8. How do the national identity and interethnic attitudes of the majority relate to the minority groups’ acculturation strategies?
  9. Does the open national identity, which is not closely linked to the ethnic identity of one group, support the adoption of integration strategy as proposed by the mutual intergroup differentiation model?
  10. Does involvement in both national and ethnic cultures promote confidence in identity and a sense of well-being?
  11. Is there a relationship between the feeling of security in one’s identity and intercultural attitudes?
  12. How does group status affect intergroup relations? (comparative analysis of three countries)
  13. What is the level of discrepancy/concordance of acculturation attitudes between majority and minority individuals, and what is its implication on intergroup outcomes?

Expected significance of the project

  1. Information acquired from the project can be used both in policy context and further academic research.  We plan to disseminate our results also among other stakeholders in the two countries.
  2. Knowledge transfer from Norway to Estonia and vice versa regarding good practices in governance of multicultural societies.  This will create a new base for strategic decision-making regarding integration issues in both countries.
  3. A particular added value of the project comes from the fact that we create a theoretical framework by combining political and socio-psychological concepts in a unified theoretical space.  Thus, we expect that this new level and concept of  interdisciplinarity  will  generate new synergies in academia.
  4. Thus, the research carried out in this project has potential to create new knowledge that advances both social science theory and empirical research, as well as opportunities for good governance.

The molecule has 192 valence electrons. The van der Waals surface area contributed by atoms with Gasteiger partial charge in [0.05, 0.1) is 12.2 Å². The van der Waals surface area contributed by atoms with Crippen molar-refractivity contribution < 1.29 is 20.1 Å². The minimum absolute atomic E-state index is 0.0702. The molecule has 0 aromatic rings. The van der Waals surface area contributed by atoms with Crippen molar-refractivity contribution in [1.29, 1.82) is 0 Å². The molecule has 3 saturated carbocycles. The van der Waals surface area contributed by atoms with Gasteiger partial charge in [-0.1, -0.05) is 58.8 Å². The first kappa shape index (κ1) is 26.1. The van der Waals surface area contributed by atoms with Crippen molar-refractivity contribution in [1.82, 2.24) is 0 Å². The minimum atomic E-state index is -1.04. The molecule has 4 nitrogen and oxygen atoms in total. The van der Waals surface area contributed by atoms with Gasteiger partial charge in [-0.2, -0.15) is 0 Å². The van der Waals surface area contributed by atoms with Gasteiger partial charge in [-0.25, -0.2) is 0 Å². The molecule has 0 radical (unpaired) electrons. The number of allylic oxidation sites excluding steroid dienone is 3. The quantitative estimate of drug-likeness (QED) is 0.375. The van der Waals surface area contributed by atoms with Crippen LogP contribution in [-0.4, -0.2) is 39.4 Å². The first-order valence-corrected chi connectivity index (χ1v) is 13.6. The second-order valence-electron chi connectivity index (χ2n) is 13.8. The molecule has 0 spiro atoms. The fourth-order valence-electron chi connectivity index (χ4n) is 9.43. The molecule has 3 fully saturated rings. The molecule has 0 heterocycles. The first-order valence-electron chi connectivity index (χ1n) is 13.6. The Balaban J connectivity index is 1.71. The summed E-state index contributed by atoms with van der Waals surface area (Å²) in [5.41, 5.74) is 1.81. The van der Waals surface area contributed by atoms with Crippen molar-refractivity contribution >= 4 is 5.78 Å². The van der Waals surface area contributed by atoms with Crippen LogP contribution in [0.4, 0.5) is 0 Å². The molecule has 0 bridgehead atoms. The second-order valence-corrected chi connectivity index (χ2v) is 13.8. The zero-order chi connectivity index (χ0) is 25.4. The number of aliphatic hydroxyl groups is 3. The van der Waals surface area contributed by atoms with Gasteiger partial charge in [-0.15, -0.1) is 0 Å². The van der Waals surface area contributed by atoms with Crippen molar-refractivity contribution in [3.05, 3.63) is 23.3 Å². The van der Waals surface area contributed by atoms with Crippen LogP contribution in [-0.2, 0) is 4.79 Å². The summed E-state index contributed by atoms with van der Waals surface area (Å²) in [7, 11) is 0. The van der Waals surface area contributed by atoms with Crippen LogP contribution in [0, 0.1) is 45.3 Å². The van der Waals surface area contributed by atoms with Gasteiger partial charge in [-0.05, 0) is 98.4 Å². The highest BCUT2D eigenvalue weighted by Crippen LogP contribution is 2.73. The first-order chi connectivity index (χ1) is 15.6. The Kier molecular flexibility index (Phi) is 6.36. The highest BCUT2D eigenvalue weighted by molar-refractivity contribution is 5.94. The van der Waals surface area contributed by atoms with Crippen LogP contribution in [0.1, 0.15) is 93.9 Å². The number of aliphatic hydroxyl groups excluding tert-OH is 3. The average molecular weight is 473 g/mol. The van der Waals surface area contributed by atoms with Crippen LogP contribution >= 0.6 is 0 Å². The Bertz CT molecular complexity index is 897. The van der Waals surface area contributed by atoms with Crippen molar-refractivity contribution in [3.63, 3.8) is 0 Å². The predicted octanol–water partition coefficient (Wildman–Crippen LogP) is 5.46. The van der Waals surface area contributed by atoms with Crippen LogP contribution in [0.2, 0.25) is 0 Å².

5. An understanding shall be formed about factors supporting the formation of open national identity. This is crucial for understanding nation building processes, which is gaining particular importance in the context of ongoing globalization.
  6. All participants involved in the project will present their findings at two major conferences of their choice.
  7. In addition, the team will prepare two panels, in year 2 and 3 of the project, for the political science and social psychology conferences. 
  8. The publication of the edited volume is planned in 2016 with an acclaimed international publisher and in cooperation with our partners in MIRIPS project.
  9. During the project, local Estonian, regional and European cooperation ties will be developed.
  10. The project will contribute to a postdoctoral  project,  at least one PhD dissertation,  and  at least two MA theses will be defended within the project framework.
  11. Institutionalization of Estonian-Norwegian research cooperation in the fields of political science and psychology. The project teams plan to continue cooperation.
  12. Engagement of other internationally renowned scholars (John Berry,  etc.)  will increase visibility of integration research in Estonia and Norway.

Partners

Tallinn University, Estonia

Prof Raivo Vetik

Dr Maaris Raudsepp

Dr Aune Valk

Dr Larissa Kus

Madli Raudkivi

Marianna Makarova (Drozdova)

University of Bergen, Norway

Prof David L. Sam

External experts

University of Helsinki, Finland

Prof Inga Jasinskaja-Lahti

Dr Tuuli Anna Mähönen

Merja Pentikäinen

Anna Korhonen

University of Bergen, Norway

Valeria Markova

Queen’s University, Canada

Prof John Berry

Moscow Higher School of Economics, Russia

Prof Nadežda Lebedeva